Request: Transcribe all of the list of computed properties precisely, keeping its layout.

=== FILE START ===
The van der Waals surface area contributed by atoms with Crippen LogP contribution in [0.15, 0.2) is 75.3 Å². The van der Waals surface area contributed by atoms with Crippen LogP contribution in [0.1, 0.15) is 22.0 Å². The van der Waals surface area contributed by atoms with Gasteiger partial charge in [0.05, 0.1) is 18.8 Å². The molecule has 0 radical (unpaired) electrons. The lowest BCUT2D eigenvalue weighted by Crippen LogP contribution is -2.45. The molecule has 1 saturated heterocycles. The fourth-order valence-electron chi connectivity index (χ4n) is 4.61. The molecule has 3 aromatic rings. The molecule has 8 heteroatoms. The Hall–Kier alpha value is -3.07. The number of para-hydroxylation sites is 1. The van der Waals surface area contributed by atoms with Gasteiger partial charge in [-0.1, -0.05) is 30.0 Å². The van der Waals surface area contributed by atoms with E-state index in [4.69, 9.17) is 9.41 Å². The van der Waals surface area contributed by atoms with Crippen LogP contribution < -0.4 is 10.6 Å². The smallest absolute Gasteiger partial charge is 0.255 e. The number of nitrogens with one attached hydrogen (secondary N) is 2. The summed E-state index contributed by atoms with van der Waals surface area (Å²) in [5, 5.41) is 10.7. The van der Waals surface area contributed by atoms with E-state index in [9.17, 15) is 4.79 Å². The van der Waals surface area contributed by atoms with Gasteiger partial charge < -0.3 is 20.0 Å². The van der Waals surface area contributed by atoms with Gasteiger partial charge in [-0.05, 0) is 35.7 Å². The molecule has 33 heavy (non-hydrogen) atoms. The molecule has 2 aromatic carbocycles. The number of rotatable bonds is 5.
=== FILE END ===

The van der Waals surface area contributed by atoms with Crippen LogP contribution in [0.15, 0.2) is 75.3 Å². The van der Waals surface area contributed by atoms with Crippen LogP contribution in [0.1, 0.15) is 22.0 Å². The van der Waals surface area contributed by atoms with Gasteiger partial charge in [0.05, 0.1) is 18.8 Å². The molecule has 0 radical (unpaired) electrons. The lowest BCUT2D eigenvalue weighted by Crippen LogP contribution is -2.45. The molecule has 1 saturated heterocycles. The fourth-order valence-electron chi connectivity index (χ4n) is 4.61. The molecule has 3 aromatic rings. The molecule has 8 heteroatoms. The Hall–Kier alpha value is -3.07. The number of para-hydroxylation sites is 1. The van der Waals surface area contributed by atoms with Gasteiger partial charge in [-0.1, -0.05) is 30.0 Å². The van der Waals surface area contributed by atoms with E-state index in [4.69, 9.17) is 9.41 Å². The van der Waals surface area contributed by atoms with Crippen LogP contribution < -0.4 is 10.6 Å². The smallest absolute Gasteiger partial charge is 0.255 e. The number of nitrogens with one attached hydrogen (secondary N) is 2. The summed E-state index contributed by atoms with van der Waals surface area (Å²) in [5, 5.41) is 10.7. The van der Waals surface area contributed by atoms with E-state index in [9.17, 15) is 4.79 Å². The van der Waals surface area contributed by atoms with Gasteiger partial charge < -0.3 is 20.0 Å². The van der Waals surface area contributed by atoms with Gasteiger partial charge in [-0.05, 0) is 35.7 Å². The molecule has 33 heavy (non-hydrogen) atoms. The molecule has 2 aromatic carbocycles. The number of rotatable bonds is 5.